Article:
Here’s a letter to the Washington Post:
You report that Donald Trump tweets: “General Motors is sending Mexican made model of Chevy Cruze to U.S. car dealers-tax free across border. Make in U.S.A. or pay big border tax” (“Trump targets GM in latest attack on automakers, while Ford cancels plans for a Mexico plant ,” Jan. 3).
Forget that such protectionism, by raising U.S. automakers’ costs of production, will reduce these firms’ outputs and abilities to compete with foreign automakers – and that this government-imposed inefficiency might well destroy more jobs in the U.S. auto industry tomorrow than are created by this tariff threat today. Also forget that such protectionism, by raising the prices that Americans pay for automobiles, will oblige Americans to save less as well as to spend less on other goods and services, thus artificially destroying jobs in other industries. In short, forget Mr. Trump’s appalling ignorance of the economics of trade.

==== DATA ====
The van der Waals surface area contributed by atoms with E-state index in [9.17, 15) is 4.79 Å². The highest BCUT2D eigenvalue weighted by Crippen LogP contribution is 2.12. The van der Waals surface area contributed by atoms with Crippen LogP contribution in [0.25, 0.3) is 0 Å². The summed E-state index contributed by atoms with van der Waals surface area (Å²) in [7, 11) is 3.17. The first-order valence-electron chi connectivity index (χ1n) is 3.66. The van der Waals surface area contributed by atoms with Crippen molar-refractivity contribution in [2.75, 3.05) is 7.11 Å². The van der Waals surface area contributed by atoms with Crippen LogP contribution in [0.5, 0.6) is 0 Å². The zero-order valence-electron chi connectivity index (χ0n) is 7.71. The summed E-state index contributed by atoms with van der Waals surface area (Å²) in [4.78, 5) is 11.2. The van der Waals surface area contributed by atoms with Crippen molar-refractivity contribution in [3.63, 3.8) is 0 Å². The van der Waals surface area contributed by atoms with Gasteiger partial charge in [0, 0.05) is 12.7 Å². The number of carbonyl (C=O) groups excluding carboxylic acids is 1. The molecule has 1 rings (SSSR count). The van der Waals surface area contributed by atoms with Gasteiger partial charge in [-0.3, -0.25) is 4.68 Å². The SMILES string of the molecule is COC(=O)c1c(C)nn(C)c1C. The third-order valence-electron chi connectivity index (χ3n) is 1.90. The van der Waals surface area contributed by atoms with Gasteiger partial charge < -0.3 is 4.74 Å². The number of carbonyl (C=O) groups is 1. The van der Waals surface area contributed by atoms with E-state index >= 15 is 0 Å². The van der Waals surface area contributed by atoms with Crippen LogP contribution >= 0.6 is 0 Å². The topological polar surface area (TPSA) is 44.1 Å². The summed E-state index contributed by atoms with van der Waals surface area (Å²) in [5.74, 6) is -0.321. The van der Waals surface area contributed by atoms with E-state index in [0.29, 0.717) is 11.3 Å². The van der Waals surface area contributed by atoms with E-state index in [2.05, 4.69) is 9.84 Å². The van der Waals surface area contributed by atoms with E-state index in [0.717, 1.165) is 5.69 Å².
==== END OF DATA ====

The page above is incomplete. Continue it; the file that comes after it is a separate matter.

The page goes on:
Instead, focus on the ethics of the matter. Suppose that Mr. Trump is your neighbor and that he complains that the auto mechanic who you regularly hire is from another neighborhood. So he threatens to have his bodyguards confiscate a portion of your income until and unless you hire a more-pricey mechanic from your immediate neighborhood. Would anyone excuse such unethical – indeed, predatory – behavior? Of course not. So what is it about such behavior that makes it excusable if it is simply carried out on a larger scale? Answer: nothing at all. This behavior, regardless of scale, is that of a thug.
Donald J. Boudreaux
Professor of Economics
Martha and Nelson Getchell Chair for the Study of Free Market Capitalism at the Mercatus Center
George Mason University
Fairfax, VA 22030